Brand Brothers’ all-seasons graphic system for Bécot is a showcase of variety and liveliness
Paris and Toulouse-based dynamic design duo Brand Brothers have brought together an eclectic and playful identity for Bécot – an events company specialising in morning-based proceedings; bringing together breakfast, music, sport and more. Having designed the characterful, punchy wordmark, it was Brand Brothers’ responsibility to realise Bécot’s equally punchy and energetic intentions – developing their identity into a fully comprehensive and generative graphic system.
In line with the studio’s typographically-led methodology, Brand Brothers’ co-founder Johan Debit explains “both the pleasure of being together, the positive vibes, and the notion of morning” is what guided their graphic decision making. “We typographically translated it with extremely thick characters,” he recalls, “with a solid base, round counterforms, a smiling ‘E,’ but also a rising sun cleverly hidden in the ‘O.’”
The typefaces in question are a combination of FK Screamer and Ortica Light, an unexpected yet engaging pairing, whose contrasts to one another provide great scope for graphic interaction. “The combination of the two characters allows us to create real visual dissonances,” Debit explains, “sometimes we want to express certain messages in a powerful way, and others in a calmer tone,” something possible within the same identity due to this pairing. Highly complimentary, Debit adds “these two typefaces are very well designed,” explaining, “they have a perfect rhythm, a rather magnetic presence, and subtleties that make all the difference.”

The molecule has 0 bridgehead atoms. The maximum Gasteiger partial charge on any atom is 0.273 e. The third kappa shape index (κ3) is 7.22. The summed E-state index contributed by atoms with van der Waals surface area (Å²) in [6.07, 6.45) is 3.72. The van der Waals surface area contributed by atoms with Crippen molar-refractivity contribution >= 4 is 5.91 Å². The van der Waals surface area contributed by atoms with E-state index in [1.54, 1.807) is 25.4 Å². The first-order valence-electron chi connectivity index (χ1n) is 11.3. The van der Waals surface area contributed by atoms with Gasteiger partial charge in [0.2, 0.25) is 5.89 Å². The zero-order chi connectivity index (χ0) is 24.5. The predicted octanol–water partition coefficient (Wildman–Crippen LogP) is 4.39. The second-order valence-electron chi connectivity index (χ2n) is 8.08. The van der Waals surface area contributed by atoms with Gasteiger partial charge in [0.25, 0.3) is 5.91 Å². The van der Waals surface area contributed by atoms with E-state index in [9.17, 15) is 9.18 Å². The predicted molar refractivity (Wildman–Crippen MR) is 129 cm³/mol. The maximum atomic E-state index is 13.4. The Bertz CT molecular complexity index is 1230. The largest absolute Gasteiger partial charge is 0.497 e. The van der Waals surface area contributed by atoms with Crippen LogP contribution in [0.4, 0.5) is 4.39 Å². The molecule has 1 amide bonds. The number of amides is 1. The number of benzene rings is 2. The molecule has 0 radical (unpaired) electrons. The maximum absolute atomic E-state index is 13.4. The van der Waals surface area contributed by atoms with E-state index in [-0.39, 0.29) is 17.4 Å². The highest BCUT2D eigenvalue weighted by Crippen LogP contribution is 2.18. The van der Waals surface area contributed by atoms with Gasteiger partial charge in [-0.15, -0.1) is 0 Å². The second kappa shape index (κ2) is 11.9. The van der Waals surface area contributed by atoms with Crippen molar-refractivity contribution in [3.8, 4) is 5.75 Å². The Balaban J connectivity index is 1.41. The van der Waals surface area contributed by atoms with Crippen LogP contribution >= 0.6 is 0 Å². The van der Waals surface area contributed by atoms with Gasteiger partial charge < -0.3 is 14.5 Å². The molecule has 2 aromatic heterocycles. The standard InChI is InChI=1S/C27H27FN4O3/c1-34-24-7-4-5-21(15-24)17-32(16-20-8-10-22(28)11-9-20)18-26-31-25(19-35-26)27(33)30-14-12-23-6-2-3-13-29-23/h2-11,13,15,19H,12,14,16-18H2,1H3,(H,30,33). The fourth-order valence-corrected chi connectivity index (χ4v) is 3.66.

This inherent contrast of quiet and volume is also translated in the vivacious colour palette, having the rich black convey the punch and an off-white provide a more calming retreat. “We needed a more reassuring colour, more comfy than white, to differentiate Bécot from other Parisian cultural events,” Debit tells us, “after a few tests, off-white became one of the major elements of the visual identity.” More vibrant colour was utilised in the visual system for individual events, where no colours were barred from being included. “That’s what makes the visual system generous,” he adds, constantly renewing their seemingly infinite archive of shapes, gradients and textures to reflect “different moods and energies” to be used across the identity’s application. Succinctly summarising the brand’s intentions, Debit concludes “this allows us to express the variety of what Bécot will propose on Saturday morning; from a peaceful yoga session to a mix of disco house.”